After you grasp this simple fact, it becomes clear that the most important factor in making a choice between vinyl and digital media is what works better for you the DJ. What’s easier to buy, vinyl records or digital file downloads? What’s more convenient to store and carry around? Which medium gives you more creative freedom? Which one offers better sound quality?
One CD holds 2.5 to 3 times more music than a 12” single. It’s also considerably lighter and smaller (they called it “compact disc” for a reason, right?). This difference becomes very tangible after you schlep a box full of records to a party and back. I guarantee that you’ll soon wish that you were that guy with just a CD wallet and headphones on his hands.
Things hardly get better after you become famous. You now have to haul your precious plastic through airports. Worse yet, occasionally you may be asked to check in your records, which is begging for them to be damaged or stolen. On the other hand, a CD wallet or case fits in overhead compartment easily. And if the unlikely happens and your CDs get damaged, you still have all your tracks on your laptop (well, I hope so).
Last, the playing of a record is a mechanical process. This means that the record and the stylus are slowly worn out. Also, to ensure consistent sound quality and the longevity of your records, you have to regularly clean them to remove the dust and the dirt that accumulate. (The needles need to be cleaned, too.) And I’m not even going into the bass feedback problem in clubs and open-air gigs.
I have a lot of records with me, no vinyl though. It’s not a matter of convenience, it’s just that vinyl is so outdated nowadays. I can make a track in my hotel room today, and play it for the crowd tomorrow. That never happens with vinyl. I played a lot of acetates at the end of my vinyl period—I used to make tracks and get them pressed in four or five days—but the quality was always so bad and they would skip all the time. The vinyl days for me are over. I still buy vinyl, but only albums, and just to play. For DJing, vinyl is a nightmare.
– DJ Tiesto, The AV Club
This argument goes back to 1980s when the CD was first introduced. There are folks who claim that vinyl records sound “warmer” and “richer” than digital audio. Their (no less reputable) opponents dispose of those claims as popular myths. Whatever the case may be, it’s safe to assume that for a dance record released in the past couple of decades, a digital master was used anyway. This kind of makes this whole argument irrelevant.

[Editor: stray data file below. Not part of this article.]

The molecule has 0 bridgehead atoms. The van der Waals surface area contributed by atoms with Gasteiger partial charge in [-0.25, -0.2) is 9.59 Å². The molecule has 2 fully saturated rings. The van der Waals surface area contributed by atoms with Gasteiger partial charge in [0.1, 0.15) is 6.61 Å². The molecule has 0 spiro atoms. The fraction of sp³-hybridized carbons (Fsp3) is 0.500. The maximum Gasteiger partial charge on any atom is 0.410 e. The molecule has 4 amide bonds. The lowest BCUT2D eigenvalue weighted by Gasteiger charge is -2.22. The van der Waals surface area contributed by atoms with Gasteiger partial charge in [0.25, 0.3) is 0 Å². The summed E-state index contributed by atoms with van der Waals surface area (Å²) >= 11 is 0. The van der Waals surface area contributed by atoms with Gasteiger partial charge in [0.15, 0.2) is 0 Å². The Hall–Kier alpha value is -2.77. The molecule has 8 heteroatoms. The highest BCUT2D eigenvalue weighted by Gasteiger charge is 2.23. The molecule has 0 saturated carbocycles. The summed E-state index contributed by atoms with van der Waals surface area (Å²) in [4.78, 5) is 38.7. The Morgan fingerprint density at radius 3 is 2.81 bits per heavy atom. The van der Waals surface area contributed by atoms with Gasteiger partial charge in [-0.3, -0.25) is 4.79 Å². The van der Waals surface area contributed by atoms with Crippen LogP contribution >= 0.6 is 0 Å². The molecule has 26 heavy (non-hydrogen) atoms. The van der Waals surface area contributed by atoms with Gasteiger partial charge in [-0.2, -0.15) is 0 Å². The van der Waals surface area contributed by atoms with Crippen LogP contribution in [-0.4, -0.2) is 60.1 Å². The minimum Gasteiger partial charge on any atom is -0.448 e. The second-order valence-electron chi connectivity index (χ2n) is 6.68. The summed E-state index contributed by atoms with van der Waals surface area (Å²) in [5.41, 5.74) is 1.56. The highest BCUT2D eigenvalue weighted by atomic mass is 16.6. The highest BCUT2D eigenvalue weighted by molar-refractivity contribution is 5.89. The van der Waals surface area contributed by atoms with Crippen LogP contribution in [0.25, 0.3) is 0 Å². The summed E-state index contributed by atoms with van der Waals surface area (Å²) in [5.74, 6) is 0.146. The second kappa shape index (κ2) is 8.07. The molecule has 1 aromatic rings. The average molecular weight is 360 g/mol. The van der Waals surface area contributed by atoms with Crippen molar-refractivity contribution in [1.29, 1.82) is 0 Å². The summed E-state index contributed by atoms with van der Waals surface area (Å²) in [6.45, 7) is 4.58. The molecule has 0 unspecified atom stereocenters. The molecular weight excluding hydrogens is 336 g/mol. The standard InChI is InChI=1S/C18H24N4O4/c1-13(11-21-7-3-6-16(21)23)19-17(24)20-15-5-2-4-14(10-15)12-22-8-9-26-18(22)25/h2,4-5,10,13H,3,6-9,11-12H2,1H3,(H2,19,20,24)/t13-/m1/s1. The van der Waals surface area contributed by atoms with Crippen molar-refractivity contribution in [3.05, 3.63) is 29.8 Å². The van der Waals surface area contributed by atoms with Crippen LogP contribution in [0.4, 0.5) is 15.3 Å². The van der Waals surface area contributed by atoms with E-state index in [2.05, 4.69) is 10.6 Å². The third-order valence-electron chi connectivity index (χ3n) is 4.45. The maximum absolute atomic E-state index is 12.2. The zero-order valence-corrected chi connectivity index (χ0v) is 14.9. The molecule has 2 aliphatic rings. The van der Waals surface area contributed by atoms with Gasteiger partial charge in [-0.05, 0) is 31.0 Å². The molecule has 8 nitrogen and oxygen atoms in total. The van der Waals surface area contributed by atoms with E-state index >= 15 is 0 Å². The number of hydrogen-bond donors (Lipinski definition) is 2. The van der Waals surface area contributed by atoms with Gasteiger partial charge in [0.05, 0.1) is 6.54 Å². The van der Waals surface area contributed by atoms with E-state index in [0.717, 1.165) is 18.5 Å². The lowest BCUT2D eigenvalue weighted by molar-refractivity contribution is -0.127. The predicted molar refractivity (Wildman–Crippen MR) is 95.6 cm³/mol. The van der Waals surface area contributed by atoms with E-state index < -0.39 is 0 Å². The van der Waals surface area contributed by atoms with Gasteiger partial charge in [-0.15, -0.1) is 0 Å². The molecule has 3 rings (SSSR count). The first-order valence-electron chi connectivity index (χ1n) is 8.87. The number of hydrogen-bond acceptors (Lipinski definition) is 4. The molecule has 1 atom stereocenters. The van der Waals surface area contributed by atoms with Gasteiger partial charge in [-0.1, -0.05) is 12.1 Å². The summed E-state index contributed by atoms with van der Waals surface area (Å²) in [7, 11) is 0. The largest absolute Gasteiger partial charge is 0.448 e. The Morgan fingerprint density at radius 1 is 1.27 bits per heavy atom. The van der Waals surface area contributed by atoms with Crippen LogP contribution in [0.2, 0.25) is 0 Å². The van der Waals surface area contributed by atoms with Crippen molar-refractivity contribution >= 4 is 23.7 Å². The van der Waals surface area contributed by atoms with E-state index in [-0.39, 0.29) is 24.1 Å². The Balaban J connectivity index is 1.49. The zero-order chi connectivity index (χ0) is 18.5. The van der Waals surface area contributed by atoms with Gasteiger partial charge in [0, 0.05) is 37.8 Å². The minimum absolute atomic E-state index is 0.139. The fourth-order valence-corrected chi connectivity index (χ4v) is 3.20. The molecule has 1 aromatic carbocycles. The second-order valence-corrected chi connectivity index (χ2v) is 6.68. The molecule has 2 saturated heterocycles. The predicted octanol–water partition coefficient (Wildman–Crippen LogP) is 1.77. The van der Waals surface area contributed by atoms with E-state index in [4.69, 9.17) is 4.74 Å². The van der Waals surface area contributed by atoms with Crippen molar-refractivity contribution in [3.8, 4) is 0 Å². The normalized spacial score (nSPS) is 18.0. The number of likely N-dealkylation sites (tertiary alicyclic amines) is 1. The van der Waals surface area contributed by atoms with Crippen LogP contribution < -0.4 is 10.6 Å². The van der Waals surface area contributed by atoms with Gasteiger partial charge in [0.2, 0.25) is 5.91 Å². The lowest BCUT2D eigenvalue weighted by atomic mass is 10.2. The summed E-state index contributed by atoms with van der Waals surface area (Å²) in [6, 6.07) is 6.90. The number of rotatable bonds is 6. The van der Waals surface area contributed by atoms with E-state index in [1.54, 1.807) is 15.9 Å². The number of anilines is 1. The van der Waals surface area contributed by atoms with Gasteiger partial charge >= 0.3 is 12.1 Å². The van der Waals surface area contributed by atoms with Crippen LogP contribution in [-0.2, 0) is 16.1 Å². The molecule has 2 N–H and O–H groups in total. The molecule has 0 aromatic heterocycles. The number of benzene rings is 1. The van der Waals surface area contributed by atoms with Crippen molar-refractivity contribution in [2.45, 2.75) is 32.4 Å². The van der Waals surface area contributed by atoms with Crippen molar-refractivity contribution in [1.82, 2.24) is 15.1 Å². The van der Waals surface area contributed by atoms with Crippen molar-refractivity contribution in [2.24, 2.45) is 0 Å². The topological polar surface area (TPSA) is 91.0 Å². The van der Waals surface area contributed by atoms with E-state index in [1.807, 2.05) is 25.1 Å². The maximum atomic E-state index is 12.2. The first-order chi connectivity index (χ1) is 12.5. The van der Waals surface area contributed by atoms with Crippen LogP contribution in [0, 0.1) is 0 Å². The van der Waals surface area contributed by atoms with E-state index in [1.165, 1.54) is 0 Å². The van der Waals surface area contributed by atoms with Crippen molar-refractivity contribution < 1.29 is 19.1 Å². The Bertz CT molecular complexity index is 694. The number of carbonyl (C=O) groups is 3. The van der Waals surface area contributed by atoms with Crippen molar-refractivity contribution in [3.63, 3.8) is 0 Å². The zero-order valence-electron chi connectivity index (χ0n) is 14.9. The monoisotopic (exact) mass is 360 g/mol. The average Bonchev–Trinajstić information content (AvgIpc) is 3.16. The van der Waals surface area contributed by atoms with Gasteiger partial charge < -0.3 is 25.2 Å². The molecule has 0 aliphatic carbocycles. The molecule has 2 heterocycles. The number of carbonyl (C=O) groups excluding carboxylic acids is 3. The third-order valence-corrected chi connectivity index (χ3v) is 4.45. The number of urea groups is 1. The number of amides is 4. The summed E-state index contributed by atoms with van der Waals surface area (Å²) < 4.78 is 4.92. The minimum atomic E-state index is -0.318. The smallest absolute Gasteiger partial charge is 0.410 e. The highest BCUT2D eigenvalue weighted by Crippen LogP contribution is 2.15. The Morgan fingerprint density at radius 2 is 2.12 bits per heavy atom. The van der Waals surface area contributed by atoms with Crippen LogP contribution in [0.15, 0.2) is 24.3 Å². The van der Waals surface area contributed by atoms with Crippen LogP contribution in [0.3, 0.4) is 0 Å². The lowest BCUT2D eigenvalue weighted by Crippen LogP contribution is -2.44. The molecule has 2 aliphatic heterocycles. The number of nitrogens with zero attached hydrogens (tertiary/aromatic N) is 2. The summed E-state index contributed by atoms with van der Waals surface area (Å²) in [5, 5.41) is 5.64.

Note: In the above paragraph, I’m talking about true CD quality (or uncompressed WAV sound). MP3s are a totally different story because MP3 is a lossy compression format where sound quality deterioration is inevitable. On the other hand, in properly conducted tests, most people can’t hear the difference between a CD (or a WAV file) and a good 192 kbit/s MP3.
Vinyl continued to be the medium of new dance music releases long after CDs became mainstream. No wonder, since it took manufacturers almost 20 years to release a digital deck that would allow DJs to manipulate a CD in much the same way as they would a vinyl record.
Several years ago, it finally became common for dance music to be released as digital downloads alongside the vinyl. Moreover, the labels started digging into their back catalogs to offer older tunes for download as well.
A new 12-inch single, which typically has 3 to 5 remixes of a track, costs in the neighborhood of $10-12. As MP3 or WAV downloads, those same tracks can often be purchased for $1.50 to $2.70 apiece. So not only are digital downloads generally cheaper, they also allow you to only buy the remixes you’re interested in. That alone can save you a lot of money in the long run.
Also, when dealing with digital music, you can have the song within seconds after buying it. Not so with vinyl. Unless you have a dance record store in your city, you have to have the records mailed to you, which takes extra time and cash.
That said, bear in mind that there are lots and lots of old vinyl albums out there that may never make it to digital music storefronts. It’s in that dusty pile that you may discover that 1975 gem that will blow up your dancefloor. Keeping an open mind towards vinyl helps you appreciate music and educate your crowd better.
Sound manipulation is the one area where vinyl has been an undisputed leader – until recently. With vinyl, you could slip-cue, beat juggle, scratch and do other cool tricks at your ghetto parties as early as in 1970s.
It was only in 2000s that the DJs obtained comparable level of control over digital sound. Pioneer CDJ-1000, released in 2001, was the first CD deck to emulate a vinyl turntable. DVS systems like Final Scratch (later followed by Serato and others) made it possible for you to use regular turntables and timecoded vinyl for mixing and scratching digital tracks that come from your computer.
While mixing CDs was possible before the advent of the CDJ-1000 or Final Scratch, it’s only now that even turntablists can safely switch to digital sound, and many of them do.
There’s an exception to every rule. Yes, the music that you play is much more important than the medium you play it on. Still, to a lot of people, a “real” DJ is someone who spins vinyl records, and you just can’t ignore that. The very fact that you bring a box full of vinyl to a gig suggests to them that a). You’re serious about your music because records cost more time and money to obtain, and b). Your set is going to be special because “anyone can download those MP3s.”